In applying AEDPA deference, the first step is to identify the last state court decision that evaluated the claim on its merits. Marshall v. Sec'y, Fla. Dep't of Corr., 828 F.3d 1277, 1285 (11th Cir. 2016).[2] Once identified, the Court reviews the state court's decision, "not necessarily its rationale." Pittman, 871 F.3d at 1244 (quoting Parker v. Sec'y for Dep't of Corr., 331 F.3d 764, 785 (11th Cir. 2003) (citation omitted)).

         Regardless of whether the last state court provided a reasoned opinion, "it may be presumed that the state court adjudicated the claim on the merits in the absence of any indication or state-law procedural principles to the contrary." Harrington v. Richter, 562 U.S. 86, 99 (2011). "The presumption may be overcome when there is reason to think some other explanation for the state court's decision is more likely." Richter, 562 U.S. at 99-100 (citing Ylst v. Nunnemaker, 501 U.S. 797, 803 (1991)).

         Where the last adjudication on the merits is unaccompanied by an explanation, the petitioner must demonstrate there was no reasonable basis for the state court to deny relief. Id. at 98. "[A] habeas court must determine what arguments or theories supported or, as here, could have supported, the state court's decision; and then it must ask whether it is possible fairminded jurists could disagree that those arguments or theories are inconsistent with the holding in a prior decision of [the] Court." Richter, 562 U.S. at 102; Marshall, 828 F.3d at 1285.

         Although the § 2254(d) standard is difficult to meet, it was meant to be difficult. Rimmer v. Sec'y, Fla. Dep't of Corr., 876 F.3d 1039, 1053 (11th Cir. 2017) (opining that to reach the level of an unreasonable application of federal law, the ruling must be objectively unreasonable, not merely wrong or even clear error), petition for cert. docketed by (U.S. Mar. 9, 2018) (No. 17-8046). Indeed, in order to obtain habeas relief, "a state prisoner must show that the state court's ruling on the claim being presented . . . was so lacking in justification that there was an error well understood and comprehended in existing law beyond any possibility for fairminded disagreement." Richter, 562 U.S. at 103.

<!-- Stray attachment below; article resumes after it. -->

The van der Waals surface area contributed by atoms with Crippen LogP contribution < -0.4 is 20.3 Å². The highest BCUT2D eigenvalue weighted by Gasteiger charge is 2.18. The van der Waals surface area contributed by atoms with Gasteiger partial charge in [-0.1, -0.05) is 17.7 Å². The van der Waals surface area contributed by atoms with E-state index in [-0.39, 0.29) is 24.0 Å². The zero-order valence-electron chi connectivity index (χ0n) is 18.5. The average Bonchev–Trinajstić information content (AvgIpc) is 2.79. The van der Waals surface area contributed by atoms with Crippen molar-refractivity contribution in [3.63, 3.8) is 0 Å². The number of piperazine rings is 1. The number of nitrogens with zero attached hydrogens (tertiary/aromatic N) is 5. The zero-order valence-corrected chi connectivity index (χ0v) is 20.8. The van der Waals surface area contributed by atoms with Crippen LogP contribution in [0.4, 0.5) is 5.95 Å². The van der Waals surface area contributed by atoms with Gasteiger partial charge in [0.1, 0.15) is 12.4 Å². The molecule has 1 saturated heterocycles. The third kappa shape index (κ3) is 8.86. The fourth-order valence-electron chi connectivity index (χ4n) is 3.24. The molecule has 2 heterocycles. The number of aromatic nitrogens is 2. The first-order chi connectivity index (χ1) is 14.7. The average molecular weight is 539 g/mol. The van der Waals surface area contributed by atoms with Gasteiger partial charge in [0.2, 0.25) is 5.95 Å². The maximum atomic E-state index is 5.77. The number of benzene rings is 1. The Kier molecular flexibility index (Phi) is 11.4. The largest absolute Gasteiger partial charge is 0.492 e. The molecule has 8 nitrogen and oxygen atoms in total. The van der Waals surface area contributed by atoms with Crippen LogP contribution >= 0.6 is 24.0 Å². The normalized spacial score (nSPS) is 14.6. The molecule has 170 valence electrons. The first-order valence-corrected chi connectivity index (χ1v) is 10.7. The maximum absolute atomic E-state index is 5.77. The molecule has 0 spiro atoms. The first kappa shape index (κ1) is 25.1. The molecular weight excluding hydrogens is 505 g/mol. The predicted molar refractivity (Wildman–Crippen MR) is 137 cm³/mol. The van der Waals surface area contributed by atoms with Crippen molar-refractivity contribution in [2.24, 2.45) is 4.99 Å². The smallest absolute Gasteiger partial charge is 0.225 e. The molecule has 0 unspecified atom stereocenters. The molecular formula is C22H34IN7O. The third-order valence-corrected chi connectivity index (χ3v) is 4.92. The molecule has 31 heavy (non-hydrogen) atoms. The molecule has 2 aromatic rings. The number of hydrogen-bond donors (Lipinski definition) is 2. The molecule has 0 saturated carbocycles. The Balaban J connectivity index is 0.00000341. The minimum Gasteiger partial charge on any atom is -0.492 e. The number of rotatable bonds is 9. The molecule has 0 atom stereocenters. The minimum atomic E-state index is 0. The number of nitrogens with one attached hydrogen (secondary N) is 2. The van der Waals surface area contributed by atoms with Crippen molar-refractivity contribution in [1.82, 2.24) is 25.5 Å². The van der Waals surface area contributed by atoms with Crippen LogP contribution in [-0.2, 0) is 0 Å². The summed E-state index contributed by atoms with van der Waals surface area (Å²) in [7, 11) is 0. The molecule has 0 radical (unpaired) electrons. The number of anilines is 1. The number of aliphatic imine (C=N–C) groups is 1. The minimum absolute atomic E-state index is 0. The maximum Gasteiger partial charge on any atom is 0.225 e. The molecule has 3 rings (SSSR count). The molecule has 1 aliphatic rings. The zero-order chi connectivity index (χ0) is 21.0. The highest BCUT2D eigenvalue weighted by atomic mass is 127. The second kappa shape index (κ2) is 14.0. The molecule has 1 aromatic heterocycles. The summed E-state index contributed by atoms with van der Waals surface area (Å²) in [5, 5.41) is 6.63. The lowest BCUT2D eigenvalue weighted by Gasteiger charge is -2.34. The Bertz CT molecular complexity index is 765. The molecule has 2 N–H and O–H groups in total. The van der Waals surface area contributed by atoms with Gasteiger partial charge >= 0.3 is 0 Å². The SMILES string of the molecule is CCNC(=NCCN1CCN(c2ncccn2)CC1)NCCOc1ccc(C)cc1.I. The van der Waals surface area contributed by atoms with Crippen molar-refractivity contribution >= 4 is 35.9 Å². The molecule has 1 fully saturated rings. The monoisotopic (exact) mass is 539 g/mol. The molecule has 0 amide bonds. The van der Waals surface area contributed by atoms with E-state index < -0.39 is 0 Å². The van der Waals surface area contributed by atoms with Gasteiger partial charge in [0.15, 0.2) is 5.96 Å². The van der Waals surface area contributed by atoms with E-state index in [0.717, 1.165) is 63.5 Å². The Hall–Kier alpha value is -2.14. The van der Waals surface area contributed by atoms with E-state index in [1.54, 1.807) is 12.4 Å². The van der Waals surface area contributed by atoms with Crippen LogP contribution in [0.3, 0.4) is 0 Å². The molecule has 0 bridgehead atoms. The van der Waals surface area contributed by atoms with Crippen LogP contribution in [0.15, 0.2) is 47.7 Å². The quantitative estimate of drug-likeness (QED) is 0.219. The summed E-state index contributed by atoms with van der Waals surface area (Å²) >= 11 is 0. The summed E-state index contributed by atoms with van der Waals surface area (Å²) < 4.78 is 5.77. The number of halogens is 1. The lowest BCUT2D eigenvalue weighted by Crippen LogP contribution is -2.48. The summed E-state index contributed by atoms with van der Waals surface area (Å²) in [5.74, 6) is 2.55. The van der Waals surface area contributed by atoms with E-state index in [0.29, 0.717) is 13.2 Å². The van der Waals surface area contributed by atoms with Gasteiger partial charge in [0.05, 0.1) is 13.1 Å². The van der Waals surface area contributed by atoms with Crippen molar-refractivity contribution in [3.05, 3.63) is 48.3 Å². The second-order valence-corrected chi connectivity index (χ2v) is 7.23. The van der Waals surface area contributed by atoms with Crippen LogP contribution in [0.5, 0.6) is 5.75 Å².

IV. PROCEDURAL HISTORY

         In order to provide context, the Court provides the relevant procedural history of the criminal case. In an amended information, Petitioner was charged with three counts of burglary of a dwelling. Ex. A at 35. Petitioner filed a Notice of Alibi. Id. at 53-54. On March 11-13, 2013, the trial court conducted a jury trial. Ex. C; Ex. D; Ex. E. The jury returned a verdict of guilty as charged. Ex. A at 111-15; Ex. E at 596. Petitioner moved for a new trial, Ex. A at 161, and the trial court denied it. Id. at 162.

         On April 11-12, 2013, the trial court held a sentencing proceeding. Ex. B at 281-382. The court sentenced Petitioner to concurrent twelve-year prison terms for the three offenses. Id. at 380-82. The court entered judgment and sentence on March 13, 2013. Ex. A at 177-82. Petitioner appealed his conviction. Id. at 193. Through counsel, Petitioner filed an appeal brief. Ex. J. The state filed an answer brief. Ex. K. Petitioner replied. Ex. L. On July 17, 2014, the First District Court of Appeal (1st DCA) per curiam affirmed. Ex. M. The mandate issued on August 25, 2014. Id.